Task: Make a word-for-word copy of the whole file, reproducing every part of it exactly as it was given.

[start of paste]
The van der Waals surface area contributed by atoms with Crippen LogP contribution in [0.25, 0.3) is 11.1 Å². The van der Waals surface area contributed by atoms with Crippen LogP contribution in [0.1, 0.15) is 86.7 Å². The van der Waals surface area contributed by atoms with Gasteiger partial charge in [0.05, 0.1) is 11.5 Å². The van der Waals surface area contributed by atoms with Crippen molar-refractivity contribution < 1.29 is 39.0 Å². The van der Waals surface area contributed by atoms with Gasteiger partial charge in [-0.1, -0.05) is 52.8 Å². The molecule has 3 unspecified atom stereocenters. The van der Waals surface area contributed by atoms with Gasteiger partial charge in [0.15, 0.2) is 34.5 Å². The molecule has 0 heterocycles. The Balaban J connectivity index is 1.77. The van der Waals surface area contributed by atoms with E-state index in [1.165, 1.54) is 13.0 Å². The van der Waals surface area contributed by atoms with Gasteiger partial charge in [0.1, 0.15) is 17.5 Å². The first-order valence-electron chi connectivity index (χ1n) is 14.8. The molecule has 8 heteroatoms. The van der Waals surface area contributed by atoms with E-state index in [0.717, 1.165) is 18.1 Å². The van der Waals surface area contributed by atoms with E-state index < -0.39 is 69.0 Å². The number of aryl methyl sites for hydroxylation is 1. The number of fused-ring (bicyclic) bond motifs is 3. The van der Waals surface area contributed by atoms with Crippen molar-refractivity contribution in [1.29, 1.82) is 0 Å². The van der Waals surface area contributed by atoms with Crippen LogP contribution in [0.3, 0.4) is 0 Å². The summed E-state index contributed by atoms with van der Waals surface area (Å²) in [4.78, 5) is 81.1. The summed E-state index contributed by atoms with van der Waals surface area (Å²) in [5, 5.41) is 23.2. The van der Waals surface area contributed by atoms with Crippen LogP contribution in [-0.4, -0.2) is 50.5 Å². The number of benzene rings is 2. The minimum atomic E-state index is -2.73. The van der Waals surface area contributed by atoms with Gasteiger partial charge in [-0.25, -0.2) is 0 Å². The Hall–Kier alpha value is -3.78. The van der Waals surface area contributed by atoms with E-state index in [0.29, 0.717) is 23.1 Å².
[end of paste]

The van der Waals surface area contributed by atoms with Crippen LogP contribution in [0.25, 0.3) is 11.1 Å². The van der Waals surface area contributed by atoms with Crippen LogP contribution in [0.1, 0.15) is 86.7 Å². The van der Waals surface area contributed by atoms with Gasteiger partial charge in [0.05, 0.1) is 11.5 Å². The van der Waals surface area contributed by atoms with Crippen molar-refractivity contribution < 1.29 is 39.0 Å². The van der Waals surface area contributed by atoms with Gasteiger partial charge in [-0.1, -0.05) is 52.8 Å². The molecule has 3 unspecified atom stereocenters. The van der Waals surface area contributed by atoms with Gasteiger partial charge in [0.15, 0.2) is 34.5 Å². The molecule has 0 heterocycles. The Balaban J connectivity index is 1.77. The van der Waals surface area contributed by atoms with E-state index in [1.165, 1.54) is 13.0 Å². The van der Waals surface area contributed by atoms with Gasteiger partial charge in [0.1, 0.15) is 17.5 Å². The first-order valence-electron chi connectivity index (χ1n) is 14.8. The molecule has 8 heteroatoms. The van der Waals surface area contributed by atoms with E-state index in [0.717, 1.165) is 18.1 Å². The van der Waals surface area contributed by atoms with E-state index < -0.39 is 69.0 Å². The number of aryl methyl sites for hydroxylation is 1. The number of fused-ring (bicyclic) bond motifs is 3. The van der Waals surface area contributed by atoms with Crippen molar-refractivity contribution in [1.29, 1.82) is 0 Å². The van der Waals surface area contributed by atoms with Crippen LogP contribution in [0.3, 0.4) is 0 Å². The summed E-state index contributed by atoms with van der Waals surface area (Å²) in [4.78, 5) is 81.1. The summed E-state index contributed by atoms with van der Waals surface area (Å²) in [5, 5.41) is 23.2. The van der Waals surface area contributed by atoms with Crippen LogP contribution in [-0.4, -0.2) is 50.5 Å². The number of benzene rings is 2. The minimum atomic E-state index is -2.73. The van der Waals surface area contributed by atoms with Gasteiger partial charge in [-0.25, -0.2) is 0 Å². The Hall–Kier alpha value is -3.78. The van der Waals surface area contributed by atoms with E-state index in [0.29, 0.717) is 23.1 Å².